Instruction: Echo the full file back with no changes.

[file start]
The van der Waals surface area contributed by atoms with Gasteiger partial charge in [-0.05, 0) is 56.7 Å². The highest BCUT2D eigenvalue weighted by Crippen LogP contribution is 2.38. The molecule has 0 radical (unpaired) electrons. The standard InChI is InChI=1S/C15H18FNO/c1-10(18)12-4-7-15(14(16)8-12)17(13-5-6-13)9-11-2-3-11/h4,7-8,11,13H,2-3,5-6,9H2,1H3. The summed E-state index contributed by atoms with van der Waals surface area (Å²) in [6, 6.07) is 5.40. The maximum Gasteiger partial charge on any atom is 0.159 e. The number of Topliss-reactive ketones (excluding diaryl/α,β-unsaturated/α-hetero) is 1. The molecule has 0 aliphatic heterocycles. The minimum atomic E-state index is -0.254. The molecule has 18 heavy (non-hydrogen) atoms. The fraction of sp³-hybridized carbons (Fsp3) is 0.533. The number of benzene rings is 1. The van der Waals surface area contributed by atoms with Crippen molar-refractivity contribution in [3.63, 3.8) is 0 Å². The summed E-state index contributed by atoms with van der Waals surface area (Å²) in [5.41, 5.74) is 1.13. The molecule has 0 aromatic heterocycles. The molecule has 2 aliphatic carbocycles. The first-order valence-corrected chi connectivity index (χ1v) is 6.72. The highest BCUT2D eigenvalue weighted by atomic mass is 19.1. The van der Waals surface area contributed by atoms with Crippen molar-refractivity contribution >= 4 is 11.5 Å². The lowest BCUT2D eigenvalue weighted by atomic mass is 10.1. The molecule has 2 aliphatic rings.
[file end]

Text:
The van der Waals surface area contributed by atoms with Gasteiger partial charge in [-0.05, 0) is 56.7 Å². The highest BCUT2D eigenvalue weighted by Crippen LogP contribution is 2.38. The molecule has 0 radical (unpaired) electrons. The standard InChI is InChI=1S/C15H18FNO/c1-10(18)12-4-7-15(14(16)8-12)17(13-5-6-13)9-11-2-3-11/h4,7-8,11,13H,2-3,5-6,9H2,1H3. The summed E-state index contributed by atoms with van der Waals surface area (Å²) in [6, 6.07) is 5.40. The maximum Gasteiger partial charge on any atom is 0.159 e. The number of Topliss-reactive ketones (excluding diaryl/α,β-unsaturated/α-hetero) is 1. The molecule has 0 aliphatic heterocycles. The minimum atomic E-state index is -0.254. The molecule has 18 heavy (non-hydrogen) atoms. The fraction of sp³-hybridized carbons (Fsp3) is 0.533. The number of benzene rings is 1. The van der Waals surface area contributed by atoms with Crippen molar-refractivity contribution in [3.63, 3.8) is 0 Å². The summed E-state index contributed by atoms with van der Waals surface area (Å²) in [5.41, 5.74) is 1.13. The molecule has 0 aromatic heterocycles. The molecule has 2 aliphatic carbocycles. The first-order valence-corrected chi connectivity index (χ1v) is 6.72. The highest BCUT2D eigenvalue weighted by atomic mass is 19.1. The van der Waals surface area contributed by atoms with Crippen molar-refractivity contribution >= 4 is 11.5 Å². The lowest BCUT2D eigenvalue weighted by atomic mass is 10.1. The molecule has 2 aliphatic rings.